Evidence Anti-Malaria ‘Cocktail’ Could Help Fight Coronavirus | Beaufort County Now

Last month, The N.C. Board of Pharmacy passed an emergency rule restricting the use of anti-malarial drugs like hydroxychloroquine and chloroquine to treat COVID-19 patients. john locke foundation, anti-malaria, coronavirus, cocktail, covid-19, NC board of pharmacy, april 7, 2020, cvd19
Coronavirus Disease 2019 (COVID-19)

Evidence Anti-Malaria ‘Cocktail’ Could Help Fight Coronavirus

Publisher's note: The author of this post is Brenee Goforth for the John Locke Foundation.

    Last month, The N.C. Board of Pharmacy passed an emergency rule restricting the use of anti-malarial drugs like hydroxychloroquine and chloroquine to treat COVID-19 patients. The rule restricts prescription of the drugs exclusively to those already diagnosed with Coronavirus, and for no longer than fourteen days. The rule does not allow for the prescription of these drugs as preventative measures.

    This emergency rule was made given the available information at the time as well as a concern for a shortage of these drugs for patients who needed them to treat illnesses other than COVID-19. However, as new information has come to light, that ruling may need to be altered. JLF's Jon Sanders writes:

  • In terms of research, these are early days still. But findings indicate that the anti-malarial “cocktail” of hydroxychloroquine and azithromycin can be effective in treating the disease:
    • An early, small trial out of France found significant antiviral effects of hydroxychloroquine treatment reinforced by azithromycin. (Gautret et al., posted March 20)
    • A following small trial out of France did not find strong antiviral effects of hydroxychloroquine reinforced by azithromycin for patients hospitalized with severe cases of COVID-19. (Molina et al., posted March 30)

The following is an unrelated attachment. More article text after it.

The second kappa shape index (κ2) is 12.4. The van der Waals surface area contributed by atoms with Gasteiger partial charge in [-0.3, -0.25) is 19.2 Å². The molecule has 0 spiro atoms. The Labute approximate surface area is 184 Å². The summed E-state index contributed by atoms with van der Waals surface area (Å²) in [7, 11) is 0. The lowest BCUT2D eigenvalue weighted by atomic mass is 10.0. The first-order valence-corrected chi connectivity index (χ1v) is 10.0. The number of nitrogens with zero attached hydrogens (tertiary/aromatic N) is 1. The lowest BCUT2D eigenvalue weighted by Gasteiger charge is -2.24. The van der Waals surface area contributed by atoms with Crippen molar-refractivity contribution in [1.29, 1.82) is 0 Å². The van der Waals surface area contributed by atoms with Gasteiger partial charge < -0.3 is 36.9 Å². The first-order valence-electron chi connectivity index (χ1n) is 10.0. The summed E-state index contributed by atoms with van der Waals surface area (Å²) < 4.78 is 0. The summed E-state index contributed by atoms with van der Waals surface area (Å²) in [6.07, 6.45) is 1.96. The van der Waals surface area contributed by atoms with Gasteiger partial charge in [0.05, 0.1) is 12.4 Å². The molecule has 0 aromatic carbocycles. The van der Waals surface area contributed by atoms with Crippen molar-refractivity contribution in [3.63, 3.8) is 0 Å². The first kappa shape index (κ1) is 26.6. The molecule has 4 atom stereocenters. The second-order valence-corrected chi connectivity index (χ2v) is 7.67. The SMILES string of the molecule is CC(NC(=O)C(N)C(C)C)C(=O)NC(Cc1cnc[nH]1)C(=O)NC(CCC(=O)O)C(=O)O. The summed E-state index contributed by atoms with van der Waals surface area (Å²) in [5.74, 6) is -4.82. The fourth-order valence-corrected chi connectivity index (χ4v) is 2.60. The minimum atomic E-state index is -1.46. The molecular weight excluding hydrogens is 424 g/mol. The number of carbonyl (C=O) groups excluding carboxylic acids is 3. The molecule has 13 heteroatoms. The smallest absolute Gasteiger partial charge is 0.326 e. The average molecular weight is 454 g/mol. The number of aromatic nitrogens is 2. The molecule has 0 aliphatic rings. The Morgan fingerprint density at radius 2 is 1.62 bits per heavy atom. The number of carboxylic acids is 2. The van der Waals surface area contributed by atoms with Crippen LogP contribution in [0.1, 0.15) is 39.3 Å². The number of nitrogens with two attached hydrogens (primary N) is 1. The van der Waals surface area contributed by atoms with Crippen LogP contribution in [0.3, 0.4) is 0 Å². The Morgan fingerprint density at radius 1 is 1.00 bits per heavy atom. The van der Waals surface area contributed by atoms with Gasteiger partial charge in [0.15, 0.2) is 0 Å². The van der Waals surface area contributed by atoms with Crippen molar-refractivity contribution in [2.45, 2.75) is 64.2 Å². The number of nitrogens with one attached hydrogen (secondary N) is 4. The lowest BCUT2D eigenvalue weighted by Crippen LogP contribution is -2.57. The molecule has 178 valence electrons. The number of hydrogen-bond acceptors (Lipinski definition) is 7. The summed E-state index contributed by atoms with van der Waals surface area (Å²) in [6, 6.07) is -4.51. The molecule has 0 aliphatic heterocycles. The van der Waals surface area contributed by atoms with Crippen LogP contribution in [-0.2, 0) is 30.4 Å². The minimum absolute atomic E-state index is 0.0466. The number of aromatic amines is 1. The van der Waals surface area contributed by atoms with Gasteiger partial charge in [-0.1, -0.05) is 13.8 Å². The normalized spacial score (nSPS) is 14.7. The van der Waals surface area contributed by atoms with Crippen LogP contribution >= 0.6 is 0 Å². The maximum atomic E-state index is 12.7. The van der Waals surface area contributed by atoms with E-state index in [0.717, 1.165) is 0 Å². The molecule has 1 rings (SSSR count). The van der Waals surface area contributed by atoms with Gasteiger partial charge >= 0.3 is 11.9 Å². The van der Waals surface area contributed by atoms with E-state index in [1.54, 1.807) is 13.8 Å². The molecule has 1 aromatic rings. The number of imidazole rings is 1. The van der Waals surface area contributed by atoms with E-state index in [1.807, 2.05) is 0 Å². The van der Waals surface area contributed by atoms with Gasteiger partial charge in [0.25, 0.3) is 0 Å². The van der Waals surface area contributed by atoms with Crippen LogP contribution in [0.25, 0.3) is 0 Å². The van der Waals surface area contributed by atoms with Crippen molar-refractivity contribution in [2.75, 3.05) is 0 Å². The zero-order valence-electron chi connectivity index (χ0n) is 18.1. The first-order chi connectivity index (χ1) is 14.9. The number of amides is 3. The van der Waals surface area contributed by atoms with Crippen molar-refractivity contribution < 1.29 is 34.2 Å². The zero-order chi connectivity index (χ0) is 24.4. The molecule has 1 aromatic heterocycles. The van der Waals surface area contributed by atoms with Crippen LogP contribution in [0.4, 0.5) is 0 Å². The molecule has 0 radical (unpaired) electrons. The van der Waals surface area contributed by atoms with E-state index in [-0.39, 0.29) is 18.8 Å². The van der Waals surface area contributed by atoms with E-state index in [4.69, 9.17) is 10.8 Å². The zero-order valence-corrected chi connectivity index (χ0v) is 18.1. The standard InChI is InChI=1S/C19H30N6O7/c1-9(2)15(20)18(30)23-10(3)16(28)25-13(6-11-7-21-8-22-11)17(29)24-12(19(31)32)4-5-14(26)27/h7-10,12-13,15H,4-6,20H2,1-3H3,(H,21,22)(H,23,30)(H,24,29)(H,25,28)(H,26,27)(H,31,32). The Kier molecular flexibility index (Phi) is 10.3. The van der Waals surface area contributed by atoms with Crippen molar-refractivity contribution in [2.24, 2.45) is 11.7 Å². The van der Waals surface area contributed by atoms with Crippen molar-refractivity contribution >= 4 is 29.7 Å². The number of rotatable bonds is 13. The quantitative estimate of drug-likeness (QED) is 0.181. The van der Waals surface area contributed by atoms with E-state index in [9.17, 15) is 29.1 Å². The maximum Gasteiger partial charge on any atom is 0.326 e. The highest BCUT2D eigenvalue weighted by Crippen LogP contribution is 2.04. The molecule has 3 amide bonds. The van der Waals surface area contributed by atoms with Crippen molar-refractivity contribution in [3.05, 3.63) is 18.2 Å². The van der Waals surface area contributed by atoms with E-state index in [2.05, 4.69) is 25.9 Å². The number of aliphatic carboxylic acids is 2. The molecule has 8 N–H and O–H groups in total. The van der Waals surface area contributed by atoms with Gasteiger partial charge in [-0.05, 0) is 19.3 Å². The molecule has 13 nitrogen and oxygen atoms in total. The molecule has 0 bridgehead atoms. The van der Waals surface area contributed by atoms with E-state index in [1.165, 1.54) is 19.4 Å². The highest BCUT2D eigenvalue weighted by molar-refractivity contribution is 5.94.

• Another study from China, with a slightly larger sample of mildly ill patients and using a control group, found that the hydroxychloroquine group recovered quicker, with milder cases of cough, fever, and pneumonia and less likelihood of severe forms of the illness than the control group not given the drug (Zhaowei Chen et al., posted March 31)

    These new findings, in addition to the donation of 600,000 doses of hydroxychloroquine to the N.C. Department of Health and Human Services, is cause enough to reconsider the board's decision. Sanders writes:

  • What all this indicates is that what informed the passage of last week's emergency rule is no longer the best available information. There are more indications that these treatments are effective and less need to worry about a shortage. Several other states that initially passed limits or prohibitions on hydroxychloroquine have seen the same shifting landscape and subsequently changed their prohibitions.
  • Recommendation: Allow health care workers and first responders on the front lines to receive preventative prescriptions of hydroxychloroquine, chloroquine, azithromycin, etc.
  • Why: to protect them from the virus along with masks, gloves, and other PPE

    Read the full brief HERE. Learn more research brief on Coronavirus and North Carolina policy recommendations HERE.

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